Alex Ferguson

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Sir Alex Ferguson
CBE
Alex Ferguson.jpg
Ferguson in December 2006
Personal information
Full name Alexander Chapman Ferguson[1]
Date of birth (1941-12-31) 31 December 1941 (age 79)
Place of birth Govan, Glasgow, Scotland
Height 1.80 m (5 ft 11 in)[2]
Playing position Forward
Youth career
Harmony Row Boys Club
Drumchapel Amateurs
Senior career*
Years Team Apps (Gls)
1957–1960 Queen's Park 31 (15)
1960–1964 St Johnstone 37 (19)
1964–1967 Dunfermline Athletic 89 (66)
1967–1969 Rangers 41 (25)
1969–1973 Falkirk 95 (37)
1973–1974 Ayr United 24 (9)
Total 317 (171)
National team
1960 Scotland Amateurs[3] 1 (1)
1967 Scotland XI[4] 7 (9)
1967 Scottish Football League XI[5] 2 (1)
Teams managed
1974 East Stirlingshire
1974–1978 St Mirren
1978–1986 Aberdeen
1985–1986 Scotland
1986–2013 Manchester United
* Senior club appearances and goals counted for the domestic league only

Sir Alexander Chapman Ferguson CBE (born 31 December 1941) is a retired Scottish footballer and retired manager. He has managed St. Mirren, Aberdeen, and Manchester United. He is considered one of the greatest football manager of all time, and has won more trophies than anyone else in the history of English football.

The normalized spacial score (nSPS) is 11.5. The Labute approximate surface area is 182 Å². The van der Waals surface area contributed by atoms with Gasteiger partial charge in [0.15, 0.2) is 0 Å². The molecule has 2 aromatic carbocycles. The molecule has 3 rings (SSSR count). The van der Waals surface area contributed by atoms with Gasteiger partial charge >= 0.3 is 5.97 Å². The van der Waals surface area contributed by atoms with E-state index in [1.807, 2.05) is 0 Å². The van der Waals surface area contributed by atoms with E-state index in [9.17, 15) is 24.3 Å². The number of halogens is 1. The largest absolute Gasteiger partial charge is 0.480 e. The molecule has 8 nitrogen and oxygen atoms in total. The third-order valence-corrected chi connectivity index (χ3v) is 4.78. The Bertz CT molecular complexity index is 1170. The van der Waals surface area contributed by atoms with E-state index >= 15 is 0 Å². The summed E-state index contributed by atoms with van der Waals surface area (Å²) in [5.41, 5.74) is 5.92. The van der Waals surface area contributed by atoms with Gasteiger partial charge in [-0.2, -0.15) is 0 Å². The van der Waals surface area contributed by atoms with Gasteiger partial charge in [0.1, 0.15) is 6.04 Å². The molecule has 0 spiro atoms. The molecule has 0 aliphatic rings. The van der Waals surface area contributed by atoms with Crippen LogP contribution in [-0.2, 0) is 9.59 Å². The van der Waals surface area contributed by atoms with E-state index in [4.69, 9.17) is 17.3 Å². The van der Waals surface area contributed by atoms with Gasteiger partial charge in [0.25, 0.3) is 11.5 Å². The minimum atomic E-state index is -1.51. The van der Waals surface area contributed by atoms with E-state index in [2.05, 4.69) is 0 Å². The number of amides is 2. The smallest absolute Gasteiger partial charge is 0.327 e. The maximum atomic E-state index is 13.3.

As a player, he played as a forward. He play for multiple Scottish teams, including Dunfermline Athletic and Rangers. After retiring from playing, he started managing at East Stirlingshire. He would be hired by St Mirren, Aberdeen, and the Scotland national team, due to the death of Jock Stein. He was the manager of Scotland at the 1986 FIFA World Cup.

In November 1986, he was appointed the manager of Manchester United. He won 38 trophies with Manchester United, including 13 Premier Leagues, 5 FA Cups, 4 Football League Cups, 10 FA Community Shields, 2 UEFA Champions Leagues. He would manage the team until his retirement in 2013.

Playing Career[change | change source]

He made his debut for Queen's Park at age 16.[6] He would score 20 goals in 31 games for Queens Park. He joined St Johnstone in 1960 to try to get regular gametime. He would score a hat-trick for St Johnstone against Rangers. He signed for Dunfermline in 1964.

In the 1964-65 season, Dunfermline finished 3rd with 49 points. They finished 1 point behind Hearts and Kilmarnock. Ferguson was dropped for the 1964–65 Scottish Cup final. In that final, Dunfermline lost 3-2 against Celtic. He was the joint top scorer in the 1965–66 Scottish Division One season. He and Joe McBride both scored 31 goals. He joined Rangers in 1967, for a Scottish record of £65,000. He would only spend 2 season at Rangers, before joning Falkirk in 1969.